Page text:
This time the detergent brand from HUL releases a Holi-centric campaign titled #RangLaayeSang.
You might recall Surf Excel Pakistan's iconic #MadadEkIbadat campaign from 2016 which was followed by #AbLagRahiDiwali launched in India the same year. Through these brand films, Surf Excel, detergent brand from Hindustan Unilever (HUL), highlighted the thought of sharing festivities with the lesser privileged, thus taking forward its 'Daag Achhe Hain' (stains are good)' proposition. In 2017, Arun Iyer's team at Lowe Lintas Mumbai created a similar campaign for the brand titled #NekiEkIbadat.
Once again, Surf Excel is back with a brand film that strikes the emotional chord. Titled #RangLaayeSang (colours bring togetherness), the film has been conceptualised and created by Lowe Lintas. Absolute Productions have produced the film.
By using 'colour' as a medium for oneness, the #RangLaayeSang campaign beautifully captures how the colours of Holi can be a force for good. It seamlessly brings to life Surf Excel's decade-long 'Dirt is Good' philosophy - 'Agar kuch accha karne mein daag lag jaaye, toh daag acche hain'.
"Holi is one of our biggest festivals, celebrated with much fanfare across the country. However, amid the fun and revelry, one can often forget the true spirit of the festival. We felt that Surf Excel had an opportunity to highlight the true essence of Holi and encourage the spirit of togetherness," says Priya Nair, executive director, Home Care, Hindustan Unilever.
The #RangLaayeSang campaign couldn't have come at a more opportune time. It may just bring people closer and ease some of the communal tension, especially on social media, triggered after the Pulwama terror attack, following which India launched Surgical Strike 2.0. The campaign is live across TV, digital and outdoor media. On February 27, #RangLaayeSang was released on YouTube and has garnered over 4 million views since.
"We wanted to share a message that reflected the true spirit of Holi - 'Oneness'. During the festival, colour often acts as a medium to bring people together, thus melting differences. With this insight we could seamlessly marry the brand philosophy of 'Daag acche hai" with a larger thought of 'RangLaayeSang'," says Carlos Pereira, regional creative officer, Lowe Lintas.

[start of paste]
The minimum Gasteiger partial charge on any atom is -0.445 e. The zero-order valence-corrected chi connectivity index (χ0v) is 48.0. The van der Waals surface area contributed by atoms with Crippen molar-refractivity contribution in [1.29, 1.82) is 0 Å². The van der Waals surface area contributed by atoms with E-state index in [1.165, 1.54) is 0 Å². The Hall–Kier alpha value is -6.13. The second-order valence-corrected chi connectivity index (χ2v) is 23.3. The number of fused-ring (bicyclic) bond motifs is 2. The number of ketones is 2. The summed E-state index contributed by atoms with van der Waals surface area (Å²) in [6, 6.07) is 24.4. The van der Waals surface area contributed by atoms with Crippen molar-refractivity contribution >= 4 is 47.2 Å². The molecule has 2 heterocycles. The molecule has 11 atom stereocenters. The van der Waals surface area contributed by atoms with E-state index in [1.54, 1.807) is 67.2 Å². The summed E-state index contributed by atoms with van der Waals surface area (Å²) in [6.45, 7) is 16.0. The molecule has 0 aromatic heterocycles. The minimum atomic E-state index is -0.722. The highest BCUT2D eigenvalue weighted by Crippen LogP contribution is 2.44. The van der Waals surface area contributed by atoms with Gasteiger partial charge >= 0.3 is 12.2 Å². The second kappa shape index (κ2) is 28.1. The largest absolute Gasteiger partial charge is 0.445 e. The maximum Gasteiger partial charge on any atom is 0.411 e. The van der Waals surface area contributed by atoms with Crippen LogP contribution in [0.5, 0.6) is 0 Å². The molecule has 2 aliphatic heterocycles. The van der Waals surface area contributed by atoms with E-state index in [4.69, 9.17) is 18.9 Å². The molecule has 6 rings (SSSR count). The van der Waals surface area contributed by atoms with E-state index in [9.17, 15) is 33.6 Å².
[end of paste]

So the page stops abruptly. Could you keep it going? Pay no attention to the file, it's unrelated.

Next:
The only similarity with Surf Excel's latest communication and its previous campaigns is that dirt/stains play an integral role in the acts of the child, which is what makes it unique. Each piece, however, captures a different set of emotions or values; thus, landing a broader message that is meaningful to a particular festival.
According to Pereira, the team wanted a storyline where the purpose of the child acquiring colour/stains was unexpected as well as delightful. "Along with the brand team, we collectively decided that this story had it. We then etched it further to add more nuances and charm to make it memorable," he explains.
And while shooting with children is quite challenging, Pereira finds it exciting too. "I believe both the kids have done a fantastic job, as has the director, Vasan Bala, who always seems to capture their honest emotion beautifully," Pereira says.
Over to the experts
Surf Excel has always attempted to draw peoples' emotional affection towards the brand. In all the scenarios shown in the ads, kids are helping someone who is in need and making their festive celebrations complete. The purpose of the #RangLaayeSang campaign is to further build on that, rather than compete with anyone.
We asked the experts if by making kids a part of the narrative whether the brand succeeded in building an emotional connect. And if the brand is attempting to be more meaningful rather than functional.
According to Ullas Chopra, national creative director, Triton Communications, it makes sense for Surf Excel to continue its almost iconic thought of 'Daag Acche Hain'. It creates an affinity for the brand beyond the usual product attribute-centric advertising. He also believes that the brand's size and status allow it to make a bigger statement on society.
He says, "Surf Excel has, in the past, made statements about enabling others. It's an emotional space of the 'good Samaritan' and clearly has a connection. That kids do these acts makes it even more heartfelt, innocent and less contrived."
Rahul Jauhari, joint president and chief creative officer, Rediffusion India & Everest Brand Solutions, finds the message quite heart-warming and the ad very well executed.
He says, "At a time where every statement seems to have a motive, this kind of a message is best delivered through children. A child's innocence trumps everything. There is a real world outside of the TV studios where real people live and I do think they will like the message."